“A lot of what appear to be liquidity providers are engaged in back to-back hedging or what is sometimes called hot-potato trading,” he says. “It’s not immediately obvious but what they are doing is taking liquidity from one source and giving it to another. I think that customers may find that excluding some of these so-called liquidity providers may actually improve execution quality. Less is sometimes more in terms of quality of execution. In foreign exchange you also have to be very wary of the last look window and its impact on trades. When customers do their transaction cost analysis they must think about the market impact on them from previously rejected trades.”

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An indication of the kind of business XTX Markets is aiming to build came in September when it hired Zar Amrolia, former head of FIC at Deutsche Bank and a former builder of large customer foreign exchange businesses there and at Goldman Sachs, to join as co-chief executive with Gerko.

When Euromoney sits down with Amrolia at the company’s offices in Mayfair in mid-November, for the year-to-date, the firm has done several trillion of customer business – yes, trillion, this is foreign exchange ­– much of it with banks but some with select end clients.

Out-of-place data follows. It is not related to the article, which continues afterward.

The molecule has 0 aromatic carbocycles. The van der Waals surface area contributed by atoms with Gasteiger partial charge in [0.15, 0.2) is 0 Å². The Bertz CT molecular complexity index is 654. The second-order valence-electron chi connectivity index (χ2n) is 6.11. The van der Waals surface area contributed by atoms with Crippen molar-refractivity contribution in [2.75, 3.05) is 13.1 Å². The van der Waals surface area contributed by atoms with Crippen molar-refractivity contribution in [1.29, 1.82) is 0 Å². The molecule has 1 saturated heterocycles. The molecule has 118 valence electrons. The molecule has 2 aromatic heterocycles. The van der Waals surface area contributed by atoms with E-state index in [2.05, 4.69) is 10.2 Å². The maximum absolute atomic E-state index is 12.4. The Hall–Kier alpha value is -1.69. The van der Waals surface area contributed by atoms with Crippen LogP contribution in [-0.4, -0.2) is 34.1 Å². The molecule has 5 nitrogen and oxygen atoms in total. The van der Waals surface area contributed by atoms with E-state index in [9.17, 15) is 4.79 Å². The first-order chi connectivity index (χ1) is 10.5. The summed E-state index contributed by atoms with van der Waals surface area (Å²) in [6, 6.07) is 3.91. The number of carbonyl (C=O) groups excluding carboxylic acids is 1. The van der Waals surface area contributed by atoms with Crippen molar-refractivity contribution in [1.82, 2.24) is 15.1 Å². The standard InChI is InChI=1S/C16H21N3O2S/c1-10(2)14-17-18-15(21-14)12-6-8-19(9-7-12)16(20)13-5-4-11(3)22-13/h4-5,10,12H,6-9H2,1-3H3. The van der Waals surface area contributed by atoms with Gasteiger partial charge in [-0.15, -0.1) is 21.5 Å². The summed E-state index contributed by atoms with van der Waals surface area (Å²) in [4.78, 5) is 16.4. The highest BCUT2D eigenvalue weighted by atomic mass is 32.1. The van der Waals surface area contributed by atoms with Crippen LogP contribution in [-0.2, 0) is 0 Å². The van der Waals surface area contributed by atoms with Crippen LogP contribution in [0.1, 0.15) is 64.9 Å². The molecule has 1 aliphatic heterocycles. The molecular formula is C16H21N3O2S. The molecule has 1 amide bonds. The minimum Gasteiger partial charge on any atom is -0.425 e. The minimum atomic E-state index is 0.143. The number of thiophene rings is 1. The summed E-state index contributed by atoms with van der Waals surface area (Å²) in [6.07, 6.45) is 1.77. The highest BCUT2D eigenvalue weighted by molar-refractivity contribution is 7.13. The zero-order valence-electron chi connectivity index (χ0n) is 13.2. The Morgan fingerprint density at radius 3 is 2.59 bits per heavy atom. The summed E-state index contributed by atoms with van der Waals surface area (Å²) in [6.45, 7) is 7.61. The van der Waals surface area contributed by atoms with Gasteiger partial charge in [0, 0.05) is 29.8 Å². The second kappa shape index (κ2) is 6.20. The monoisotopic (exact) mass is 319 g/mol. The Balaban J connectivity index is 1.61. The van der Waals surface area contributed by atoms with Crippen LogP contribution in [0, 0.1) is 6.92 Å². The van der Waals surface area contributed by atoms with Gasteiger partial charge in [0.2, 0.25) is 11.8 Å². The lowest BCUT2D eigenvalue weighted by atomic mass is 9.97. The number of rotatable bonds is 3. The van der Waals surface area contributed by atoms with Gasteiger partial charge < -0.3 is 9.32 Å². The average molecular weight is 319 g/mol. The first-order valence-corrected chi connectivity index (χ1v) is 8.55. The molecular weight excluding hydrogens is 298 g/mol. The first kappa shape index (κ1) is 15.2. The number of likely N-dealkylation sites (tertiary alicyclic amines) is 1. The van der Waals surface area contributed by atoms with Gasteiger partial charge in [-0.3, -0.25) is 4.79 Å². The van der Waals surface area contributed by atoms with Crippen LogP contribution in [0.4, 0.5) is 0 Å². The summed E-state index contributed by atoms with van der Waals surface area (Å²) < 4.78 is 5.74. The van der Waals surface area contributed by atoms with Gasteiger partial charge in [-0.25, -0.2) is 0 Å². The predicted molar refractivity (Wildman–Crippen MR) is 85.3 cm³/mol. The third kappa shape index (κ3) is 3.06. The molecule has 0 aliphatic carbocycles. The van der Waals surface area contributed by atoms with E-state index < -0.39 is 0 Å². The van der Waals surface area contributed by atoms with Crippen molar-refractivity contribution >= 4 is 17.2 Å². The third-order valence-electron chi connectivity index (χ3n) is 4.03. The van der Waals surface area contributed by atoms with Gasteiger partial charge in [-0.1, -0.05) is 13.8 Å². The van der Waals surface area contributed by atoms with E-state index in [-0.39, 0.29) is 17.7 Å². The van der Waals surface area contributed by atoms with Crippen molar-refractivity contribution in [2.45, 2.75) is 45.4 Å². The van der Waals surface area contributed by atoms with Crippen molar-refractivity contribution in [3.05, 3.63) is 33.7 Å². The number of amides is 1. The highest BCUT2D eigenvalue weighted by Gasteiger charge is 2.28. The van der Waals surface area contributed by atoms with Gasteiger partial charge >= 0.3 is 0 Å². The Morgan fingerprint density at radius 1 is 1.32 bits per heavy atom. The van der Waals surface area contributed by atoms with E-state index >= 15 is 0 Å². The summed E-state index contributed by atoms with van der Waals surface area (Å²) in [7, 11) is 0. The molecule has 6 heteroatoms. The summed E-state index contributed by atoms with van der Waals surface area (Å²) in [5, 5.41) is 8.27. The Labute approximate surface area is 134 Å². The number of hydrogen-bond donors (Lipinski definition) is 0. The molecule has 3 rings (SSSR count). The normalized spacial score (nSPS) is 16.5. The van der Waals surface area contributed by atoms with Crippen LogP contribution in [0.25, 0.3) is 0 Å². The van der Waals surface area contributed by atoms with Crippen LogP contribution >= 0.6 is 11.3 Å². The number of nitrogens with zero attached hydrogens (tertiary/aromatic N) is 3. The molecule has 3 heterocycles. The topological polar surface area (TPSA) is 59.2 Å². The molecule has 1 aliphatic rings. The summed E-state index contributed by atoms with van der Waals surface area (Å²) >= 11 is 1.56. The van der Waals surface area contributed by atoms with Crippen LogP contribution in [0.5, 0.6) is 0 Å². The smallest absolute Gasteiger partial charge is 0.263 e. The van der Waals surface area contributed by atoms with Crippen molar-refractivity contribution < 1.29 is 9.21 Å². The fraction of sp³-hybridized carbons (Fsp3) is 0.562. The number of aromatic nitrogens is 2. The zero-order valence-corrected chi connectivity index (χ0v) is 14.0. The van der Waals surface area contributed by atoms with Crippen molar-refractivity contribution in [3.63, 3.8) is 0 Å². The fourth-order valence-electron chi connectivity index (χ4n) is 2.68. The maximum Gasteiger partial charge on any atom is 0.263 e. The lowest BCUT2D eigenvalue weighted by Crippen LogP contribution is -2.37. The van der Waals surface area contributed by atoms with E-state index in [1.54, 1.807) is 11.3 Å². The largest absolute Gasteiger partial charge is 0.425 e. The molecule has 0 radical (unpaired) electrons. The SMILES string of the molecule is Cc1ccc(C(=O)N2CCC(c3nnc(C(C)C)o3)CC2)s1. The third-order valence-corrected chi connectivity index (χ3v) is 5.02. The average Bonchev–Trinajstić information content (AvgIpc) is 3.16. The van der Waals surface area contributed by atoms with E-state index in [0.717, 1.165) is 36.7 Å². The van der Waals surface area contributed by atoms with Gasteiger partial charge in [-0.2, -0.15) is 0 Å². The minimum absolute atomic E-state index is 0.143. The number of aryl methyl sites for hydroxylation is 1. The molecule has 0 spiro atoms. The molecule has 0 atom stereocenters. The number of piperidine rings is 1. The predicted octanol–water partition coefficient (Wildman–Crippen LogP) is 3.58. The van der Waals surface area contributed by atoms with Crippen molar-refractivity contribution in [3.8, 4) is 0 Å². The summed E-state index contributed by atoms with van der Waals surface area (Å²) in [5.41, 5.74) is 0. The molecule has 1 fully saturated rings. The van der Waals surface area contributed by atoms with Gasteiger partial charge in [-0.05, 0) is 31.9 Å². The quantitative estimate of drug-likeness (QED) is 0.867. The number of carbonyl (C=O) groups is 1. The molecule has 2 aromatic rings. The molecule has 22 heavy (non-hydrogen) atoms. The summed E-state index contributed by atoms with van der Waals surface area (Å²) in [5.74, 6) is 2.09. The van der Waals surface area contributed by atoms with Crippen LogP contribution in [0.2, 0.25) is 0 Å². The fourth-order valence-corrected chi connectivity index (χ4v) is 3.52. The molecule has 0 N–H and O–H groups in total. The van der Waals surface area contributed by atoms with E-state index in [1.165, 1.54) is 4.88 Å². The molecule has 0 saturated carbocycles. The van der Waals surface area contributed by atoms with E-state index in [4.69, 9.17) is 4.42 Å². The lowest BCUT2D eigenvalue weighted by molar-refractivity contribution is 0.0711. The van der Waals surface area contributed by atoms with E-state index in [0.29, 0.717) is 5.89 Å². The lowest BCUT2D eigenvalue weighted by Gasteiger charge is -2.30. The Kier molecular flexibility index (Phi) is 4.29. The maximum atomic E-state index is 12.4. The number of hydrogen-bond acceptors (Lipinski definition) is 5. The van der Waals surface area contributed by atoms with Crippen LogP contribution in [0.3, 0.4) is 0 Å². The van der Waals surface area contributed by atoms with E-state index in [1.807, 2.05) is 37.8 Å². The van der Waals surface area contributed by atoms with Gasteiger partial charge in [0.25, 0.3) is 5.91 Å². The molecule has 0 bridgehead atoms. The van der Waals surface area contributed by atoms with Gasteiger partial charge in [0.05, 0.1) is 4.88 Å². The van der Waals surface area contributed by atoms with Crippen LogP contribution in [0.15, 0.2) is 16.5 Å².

For those clients who want research, voice sales, credit, exotic derivatives, banks will always be needed. However, there is a subset of clients, which includes banks, retail aggregators and systematic funds, who do not need this and just want high-quality, low-market-impact e-liquidity. This is the space XTX Markets occupies.

“We primarily operate a B2B model and have done several trillion of spot with one salesperson, zero traders and zero research,” Amrolia says. “And we are able to do that because, rather than traders, we have the top talent in quantitative data analytics and a single state-of-the-art system that look at correlations across every market and prices risk dynamically. Whereas most big banks have a more fragmented infrastructure.”

Useful counterpart

The firm’s pitch to clients is that XTX Markets is willing to warehouse risk, instead of engaging in back-to-back hedging like a high-frequency trader masquerading as a market maker to customers. In the G10 currencies, its average holding period for risk is more than 10 minutes. That doesn’t sound like a long time to participants in securities markets, but in foreign exchange that is a differentiator to many other non-bank liquidity providers that may hold it only for milliseconds.